Washington State

Office of the Attorney General

Attorney General

Bob Ferguson

AGO 1953 No. 46 - May 18 1953
Attorney General Don Eastvold


 1. Partner of city attorney in third class city cannot defend person prosecuted by city attorney.

 2. Partner of city attorney in third class city may appear before city council, but not if partner and city attorney contend for opposite positions.

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                                                                   May 18, 1953 

Honorable Albert D. Rosellini
Suite 111, Smith Tower
Seattle 4, Washington                                                                                                                Cite as:  AGO 53-55 No. 46

 Dear Sir:

             We have received your request of May 1, 1953, for opinions on the following questions:

             1. May a partner in a firm of which the city attorney of a third class city is a member defend clients being prosecuted in police court by the city attorney?

             2. May such a partner represent clients before the city council where it is the city attorney's duty to advise the council?

             In our opinion the answer to your first question is "No:"  the answer to your second question is "Yes," subject to qualification as stated below.


             We believe the answer to your first inquiry is to be found in RCW 2.48.200, which provides in part:

             "It shall be unlawful for * * * the * * * partner of a prosecuting attorney, * * * to appear for an adverse interest in any proceeding in which a prosecuting attorney is appearing * * * (Italics supplied)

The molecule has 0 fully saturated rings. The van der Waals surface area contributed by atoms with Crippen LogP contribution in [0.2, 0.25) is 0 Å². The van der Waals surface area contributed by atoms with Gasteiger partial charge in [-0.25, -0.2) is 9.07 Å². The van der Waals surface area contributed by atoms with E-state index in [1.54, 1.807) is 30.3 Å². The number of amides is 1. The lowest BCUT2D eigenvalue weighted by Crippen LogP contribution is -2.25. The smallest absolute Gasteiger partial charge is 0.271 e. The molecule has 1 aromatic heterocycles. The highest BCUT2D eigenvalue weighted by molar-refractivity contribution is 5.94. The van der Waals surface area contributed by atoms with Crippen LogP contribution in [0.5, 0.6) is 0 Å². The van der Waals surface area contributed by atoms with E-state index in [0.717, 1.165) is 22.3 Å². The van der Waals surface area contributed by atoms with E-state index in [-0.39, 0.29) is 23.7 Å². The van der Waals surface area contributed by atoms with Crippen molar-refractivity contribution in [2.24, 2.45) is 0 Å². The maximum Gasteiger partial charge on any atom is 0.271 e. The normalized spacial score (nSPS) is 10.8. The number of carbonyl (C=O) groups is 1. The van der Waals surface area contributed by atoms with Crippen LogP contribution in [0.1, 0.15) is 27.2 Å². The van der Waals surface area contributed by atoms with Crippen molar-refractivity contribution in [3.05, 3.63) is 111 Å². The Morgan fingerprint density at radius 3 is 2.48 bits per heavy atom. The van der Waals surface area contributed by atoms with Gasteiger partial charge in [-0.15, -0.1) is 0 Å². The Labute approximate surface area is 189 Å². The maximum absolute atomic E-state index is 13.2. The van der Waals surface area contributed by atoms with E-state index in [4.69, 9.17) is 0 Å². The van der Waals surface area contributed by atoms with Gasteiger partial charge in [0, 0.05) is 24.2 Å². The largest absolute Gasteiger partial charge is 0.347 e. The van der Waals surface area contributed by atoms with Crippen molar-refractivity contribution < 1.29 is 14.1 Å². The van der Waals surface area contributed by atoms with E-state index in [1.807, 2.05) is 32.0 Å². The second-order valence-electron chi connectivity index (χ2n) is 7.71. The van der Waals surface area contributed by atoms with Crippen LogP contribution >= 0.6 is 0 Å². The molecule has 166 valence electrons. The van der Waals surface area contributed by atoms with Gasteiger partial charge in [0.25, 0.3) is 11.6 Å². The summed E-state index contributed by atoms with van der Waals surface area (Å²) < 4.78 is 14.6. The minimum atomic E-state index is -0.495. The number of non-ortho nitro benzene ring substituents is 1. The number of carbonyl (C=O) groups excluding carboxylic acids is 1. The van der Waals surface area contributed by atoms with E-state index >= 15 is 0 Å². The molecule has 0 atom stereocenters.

This statute does not mention city attorneys as such, but we believe that the term "prosecuting attorney" should be taken in a general, rather than a specific sense.  City attorneys, for purposes of this question, perform the same function as do prosecuting attorneys.  They may find themselves (where prosecuting  [[Orig. Op. Page 2]] attorneys are allowed to conduct private practice) in the same situations, one of which involves possible adverse interest.  The statute is clearly designed to prevent this possibility.  In view of this legislative intent, we believe that the statute applies to all who perform the function of prosecuting attorney, and not merely to those who hold that title.  We conclude that such partners may not defend persons prosecuted by the city attorney.

             As to your second question, the problem under the quoted statute would be whether or not a hearing before the city council constitutes a "proceeding."  That term is defined in Black's Law Dictionary (3rd ed.) p. 1430, as

             " * * * the form and manner of conductingjuridical business before a court or judicial officer; * * *" (Italics supplied)

             See also State v. Nelson, 6 Wn. (2d) 190, 193.  We believe that such a hearing would not be a "proceeding," and that the quoted statute does not apply.  We have found no prohibition elsewhere in our statutes or decisions against such appearance of partners of a city attorney.

             It is possible, however, that the partner and the city attorney may find themselves supporting conflicting positions in such a situation.  Occasionally this is to be anticipated.  The quoted statute indicates that the partnership relation may raise the question of adverse interest or influence.  In any such case, the partner would be well advised first to consult Rule 6 of the Code of Professional Ethics, 34A Wn. (2d) 127, relating to adverse interests, bearing in mind the provision of RCW 2.48.220 (11).  If doubt remains, the question should be submitted to the Committee on Ethics of the State Bar Association.

 Very truly yours,
Attorney General 

Assistant Attorney General